China’s government approved genetically modified wheat and corn varieties for domestic cultivation last week, marking a step forward in becoming a global advocate for crop genetic modification, reports The Western Producer.

In only a few years, China shifted from a cautious approach to GMOs to solid support, with potential implications for the country’s self-sufficiency and for global attitudes about the science.

Frost hit significant parts of southern Russia over several days last week, damaging winter wheat and adding to the challenges the region’s crop has faced from weeks of dry weather.

Southern Russia accounts for about 43 per cent of the winter wheat crop.

Area authorities invoked emergency measures to ensure seed and other resources are available to reseed heavily damaged crops with spring-seeded varieties.

Private consultancy SovEcon on May 10 cut its forecast of Russia’s total wheat crop by 3.4 million tonnes to 89.6 million. That is less than last year’s 92.8 million tonnes.

In North America, recent rain, with more to come this week, improved soil moisture in large parts of the Canadian Prairies and the U.S. Midwest and Plains.

Rain was even forecast for winter wheat in western Kansas where drought has lingered.

While there is some concern about the rain delaying seeding, overall, the recent moisture has been welcome.

In Brazil, torrential rain in the southern most state has killed at least 113 people and hurt the tail end of the soybean harvest. Meanwhile, hot dry weather is stressing second crop corn in central growing regions.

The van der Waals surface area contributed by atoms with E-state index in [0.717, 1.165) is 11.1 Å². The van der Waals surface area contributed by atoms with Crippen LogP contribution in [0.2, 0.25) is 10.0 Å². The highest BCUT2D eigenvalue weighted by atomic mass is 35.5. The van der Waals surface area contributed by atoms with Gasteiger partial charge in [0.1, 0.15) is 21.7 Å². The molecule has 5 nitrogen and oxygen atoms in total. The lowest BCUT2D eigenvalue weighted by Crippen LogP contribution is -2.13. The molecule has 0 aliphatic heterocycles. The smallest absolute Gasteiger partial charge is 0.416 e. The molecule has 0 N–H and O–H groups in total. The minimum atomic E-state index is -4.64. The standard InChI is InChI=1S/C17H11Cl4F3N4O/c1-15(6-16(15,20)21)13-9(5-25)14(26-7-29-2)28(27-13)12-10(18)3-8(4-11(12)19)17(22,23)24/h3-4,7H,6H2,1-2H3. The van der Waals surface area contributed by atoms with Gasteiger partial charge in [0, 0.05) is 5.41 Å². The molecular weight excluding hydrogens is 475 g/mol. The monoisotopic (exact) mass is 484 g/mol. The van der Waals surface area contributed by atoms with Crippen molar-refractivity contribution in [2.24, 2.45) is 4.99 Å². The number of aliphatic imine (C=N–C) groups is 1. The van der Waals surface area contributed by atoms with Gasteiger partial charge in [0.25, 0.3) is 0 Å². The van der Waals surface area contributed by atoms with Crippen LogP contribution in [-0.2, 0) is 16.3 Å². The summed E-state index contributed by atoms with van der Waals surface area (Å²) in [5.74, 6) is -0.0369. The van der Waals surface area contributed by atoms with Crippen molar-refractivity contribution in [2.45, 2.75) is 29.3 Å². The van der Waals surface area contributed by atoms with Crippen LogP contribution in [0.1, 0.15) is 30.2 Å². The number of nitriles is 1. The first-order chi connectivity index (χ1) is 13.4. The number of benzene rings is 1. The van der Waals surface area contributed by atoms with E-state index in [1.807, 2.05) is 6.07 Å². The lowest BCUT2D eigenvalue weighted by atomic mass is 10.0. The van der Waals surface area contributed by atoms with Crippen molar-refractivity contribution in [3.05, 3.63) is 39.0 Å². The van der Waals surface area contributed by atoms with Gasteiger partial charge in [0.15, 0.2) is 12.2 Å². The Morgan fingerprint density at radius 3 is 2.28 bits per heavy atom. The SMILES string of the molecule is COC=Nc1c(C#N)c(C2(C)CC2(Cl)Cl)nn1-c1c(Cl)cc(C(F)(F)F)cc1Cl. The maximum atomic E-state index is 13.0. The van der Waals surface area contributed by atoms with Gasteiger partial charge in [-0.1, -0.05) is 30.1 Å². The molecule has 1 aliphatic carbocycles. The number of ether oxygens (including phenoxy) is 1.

Chicago wheat and corn futures rose on these weather problems and on the U.S. Department of Agriculture’s forecast for smaller than expected year-end corn stocks.

While weather and production prospects influence crop prices, demand also plays an important roll, and we are well aware China’s imports make up a big part of global demand.

While long dependant on huge imports of oilseeds, the rapid rise of grain imports at the beginning of this decade rattled Chinese authorities, who responded with several policies designed to increase domestic production, including the decision to embrace genetic modification.

The country had accepted imports of genetically modified crops for a while, but had been reluctant to approve them for domestic cultivation.